Embedding Carol Dwek’s ‘Growth Mindset’ into the culture of your classroom or ensemble creates fertile ground for the powerful impact of Dylan Wiliam’s ‘Formative Assessment’ strategies. Learn how the ‘Which One?’ activity and ‘Let’s Check’ strategies invite students to show their learning and share their thinking.
Hi music colleague. Thanks for dropping in.
Recently, I discussed Dylan Williams work on Formative Assessment and how impactful that’s been in my teaching, and it works brilliantly but needs to have the growth mindset embedded in the classroom culture to be effective. This growth mindset needs to be established so that you can rely on what you’re seeing out there rather than them thinking. ‘I’ll just give the answer that the cleverest student in the class is giving because I don’t want to make a mistake’.
They’re always right. So they’re not always right, and you need to point that out, but it’s more that the students really need to feel confident that they are welcome to make mistakes and that is a learning opportunity for everyone. I saw this embedded in the culture in a classroom in London when I went to do some observation and crikey it was a joy to see their students going yep. I made a mistake, yep that was me, and it made me realise how important that is to establish.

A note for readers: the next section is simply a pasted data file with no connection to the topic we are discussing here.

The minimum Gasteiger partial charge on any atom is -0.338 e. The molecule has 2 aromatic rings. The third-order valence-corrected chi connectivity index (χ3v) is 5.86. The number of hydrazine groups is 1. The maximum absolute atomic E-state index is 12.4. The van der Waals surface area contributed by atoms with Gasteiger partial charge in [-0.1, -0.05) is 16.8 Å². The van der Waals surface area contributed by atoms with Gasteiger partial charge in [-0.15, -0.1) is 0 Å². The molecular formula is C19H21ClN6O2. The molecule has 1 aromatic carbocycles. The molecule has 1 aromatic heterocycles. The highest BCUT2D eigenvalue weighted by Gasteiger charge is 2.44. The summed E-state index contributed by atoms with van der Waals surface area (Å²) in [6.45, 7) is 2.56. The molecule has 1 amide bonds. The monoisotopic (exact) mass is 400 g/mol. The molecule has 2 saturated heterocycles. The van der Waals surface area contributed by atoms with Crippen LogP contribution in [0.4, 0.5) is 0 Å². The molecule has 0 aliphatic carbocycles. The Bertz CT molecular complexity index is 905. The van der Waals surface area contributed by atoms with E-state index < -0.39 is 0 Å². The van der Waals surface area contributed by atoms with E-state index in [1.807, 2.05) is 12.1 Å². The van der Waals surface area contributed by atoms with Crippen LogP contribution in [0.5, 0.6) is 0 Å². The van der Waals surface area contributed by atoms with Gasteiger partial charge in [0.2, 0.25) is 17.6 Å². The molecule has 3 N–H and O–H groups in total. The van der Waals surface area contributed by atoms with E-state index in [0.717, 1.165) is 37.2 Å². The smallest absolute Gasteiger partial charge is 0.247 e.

So in the which one strategy which I’ve been referring to students will have done some repertoire with their, with the rhythmic content and revise that then they’re going to perform each rhythm separately saying the rhythm names clapping it. Then the teacher will say which one and ask the students to show their learning one two three or four. The students will then have an opportunity to close their eyes before they show their learning, in that way you can confirm that it’s their thinking not someone else’s. Once we’ve done the which one, then, the important step happens. Let’s check now, this is the learning opportunity, you say let’s check I see twos threes and fours, so the students will perform number two while you perform number four which was the one you performed. It’s a great idea, even if everyone is on board with the same answer, to actually say I see twos and fours as a way of confirming the learning.
So I hope that tip’s really helpful. Happy teaching!